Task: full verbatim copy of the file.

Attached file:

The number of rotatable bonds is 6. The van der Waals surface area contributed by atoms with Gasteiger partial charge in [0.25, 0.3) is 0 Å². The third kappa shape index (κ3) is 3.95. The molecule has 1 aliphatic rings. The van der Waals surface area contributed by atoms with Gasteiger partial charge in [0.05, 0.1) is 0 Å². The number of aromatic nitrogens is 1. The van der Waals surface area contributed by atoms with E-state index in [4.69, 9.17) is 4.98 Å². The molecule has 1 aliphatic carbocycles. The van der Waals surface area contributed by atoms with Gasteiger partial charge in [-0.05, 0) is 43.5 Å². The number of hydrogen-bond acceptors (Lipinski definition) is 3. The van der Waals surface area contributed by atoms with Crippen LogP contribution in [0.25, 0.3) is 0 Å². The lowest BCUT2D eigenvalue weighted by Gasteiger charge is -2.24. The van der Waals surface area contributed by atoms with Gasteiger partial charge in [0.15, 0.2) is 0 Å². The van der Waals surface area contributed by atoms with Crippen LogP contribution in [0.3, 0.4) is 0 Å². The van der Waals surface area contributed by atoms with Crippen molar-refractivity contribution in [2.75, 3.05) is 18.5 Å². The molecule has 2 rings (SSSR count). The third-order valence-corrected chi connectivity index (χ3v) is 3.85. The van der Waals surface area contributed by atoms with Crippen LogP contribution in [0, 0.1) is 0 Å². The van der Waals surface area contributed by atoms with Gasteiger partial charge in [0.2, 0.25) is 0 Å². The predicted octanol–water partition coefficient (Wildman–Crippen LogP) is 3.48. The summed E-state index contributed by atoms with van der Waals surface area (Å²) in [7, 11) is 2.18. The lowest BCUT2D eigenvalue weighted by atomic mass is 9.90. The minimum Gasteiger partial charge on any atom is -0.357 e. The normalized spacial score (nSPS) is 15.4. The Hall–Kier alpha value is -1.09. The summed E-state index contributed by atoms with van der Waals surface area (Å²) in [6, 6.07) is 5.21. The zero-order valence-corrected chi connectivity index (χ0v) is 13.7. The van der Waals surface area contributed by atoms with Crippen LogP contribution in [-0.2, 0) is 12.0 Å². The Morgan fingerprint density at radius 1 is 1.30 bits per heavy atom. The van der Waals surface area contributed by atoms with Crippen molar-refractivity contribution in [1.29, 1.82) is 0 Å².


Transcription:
The number of rotatable bonds is 6. The van der Waals surface area contributed by atoms with Gasteiger partial charge in [0.25, 0.3) is 0 Å². The third kappa shape index (κ3) is 3.95. The molecule has 1 aliphatic rings. The van der Waals surface area contributed by atoms with Gasteiger partial charge in [0.05, 0.1) is 0 Å². The number of aromatic nitrogens is 1. The van der Waals surface area contributed by atoms with E-state index in [4.69, 9.17) is 4.98 Å². The molecule has 1 aliphatic carbocycles. The van der Waals surface area contributed by atoms with Gasteiger partial charge in [-0.05, 0) is 43.5 Å². The number of hydrogen-bond acceptors (Lipinski definition) is 3. The van der Waals surface area contributed by atoms with Crippen LogP contribution in [0.25, 0.3) is 0 Å². The lowest BCUT2D eigenvalue weighted by Gasteiger charge is -2.24. The van der Waals surface area contributed by atoms with Gasteiger partial charge in [0.15, 0.2) is 0 Å². The van der Waals surface area contributed by atoms with Crippen LogP contribution in [0.3, 0.4) is 0 Å². The van der Waals surface area contributed by atoms with Crippen molar-refractivity contribution in [2.75, 3.05) is 18.5 Å². The molecule has 2 rings (SSSR count). The third-order valence-corrected chi connectivity index (χ3v) is 3.85. The van der Waals surface area contributed by atoms with Crippen LogP contribution in [0, 0.1) is 0 Å². The van der Waals surface area contributed by atoms with Gasteiger partial charge in [0.2, 0.25) is 0 Å². The predicted octanol–water partition coefficient (Wildman–Crippen LogP) is 3.48. The summed E-state index contributed by atoms with van der Waals surface area (Å²) in [7, 11) is 2.18. The lowest BCUT2D eigenvalue weighted by atomic mass is 9.90. The minimum Gasteiger partial charge on any atom is -0.357 e. The normalized spacial score (nSPS) is 15.4. The Hall–Kier alpha value is -1.09. The summed E-state index contributed by atoms with van der Waals surface area (Å²) in [6, 6.07) is 5.21. The zero-order valence-corrected chi connectivity index (χ0v) is 13.7. The van der Waals surface area contributed by atoms with Crippen LogP contribution in [-0.2, 0) is 12.0 Å². The Morgan fingerprint density at radius 1 is 1.30 bits per heavy atom. The van der Waals surface area contributed by atoms with Crippen molar-refractivity contribution in [1.29, 1.82) is 0 Å².